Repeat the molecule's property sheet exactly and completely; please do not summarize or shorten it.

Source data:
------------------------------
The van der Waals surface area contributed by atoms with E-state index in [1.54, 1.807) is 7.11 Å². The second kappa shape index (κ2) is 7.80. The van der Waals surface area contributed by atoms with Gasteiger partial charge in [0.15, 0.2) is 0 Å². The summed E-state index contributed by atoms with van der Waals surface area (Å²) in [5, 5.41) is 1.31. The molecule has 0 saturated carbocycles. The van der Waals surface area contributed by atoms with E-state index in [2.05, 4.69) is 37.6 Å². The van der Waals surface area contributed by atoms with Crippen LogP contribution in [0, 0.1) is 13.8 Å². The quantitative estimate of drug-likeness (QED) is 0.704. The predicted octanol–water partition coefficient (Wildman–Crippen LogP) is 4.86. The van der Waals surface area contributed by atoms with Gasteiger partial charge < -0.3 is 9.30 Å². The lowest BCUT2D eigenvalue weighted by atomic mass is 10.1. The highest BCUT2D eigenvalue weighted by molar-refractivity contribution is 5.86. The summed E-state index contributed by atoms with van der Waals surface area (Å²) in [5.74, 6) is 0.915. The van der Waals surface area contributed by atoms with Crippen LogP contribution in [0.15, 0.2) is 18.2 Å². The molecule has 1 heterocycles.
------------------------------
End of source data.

The van der Waals surface area contributed by atoms with E-state index in [1.54, 1.807) is 7.11 Å². The second kappa shape index (κ2) is 7.80. The van der Waals surface area contributed by atoms with Gasteiger partial charge in [0.15, 0.2) is 0 Å². The summed E-state index contributed by atoms with van der Waals surface area (Å²) in [5, 5.41) is 1.31. The molecule has 0 saturated carbocycles. The van der Waals surface area contributed by atoms with E-state index in [2.05, 4.69) is 37.6 Å². The van der Waals surface area contributed by atoms with Crippen LogP contribution in [0, 0.1) is 13.8 Å². The quantitative estimate of drug-likeness (QED) is 0.704. The predicted octanol–water partition coefficient (Wildman–Crippen LogP) is 4.86. The van der Waals surface area contributed by atoms with Gasteiger partial charge < -0.3 is 9.30 Å². The lowest BCUT2D eigenvalue weighted by atomic mass is 10.1. The highest BCUT2D eigenvalue weighted by molar-refractivity contribution is 5.86. The summed E-state index contributed by atoms with van der Waals surface area (Å²) in [5.74, 6) is 0.915. The van der Waals surface area contributed by atoms with Crippen LogP contribution in [0.15, 0.2) is 18.2 Å². The molecule has 1 heterocycles.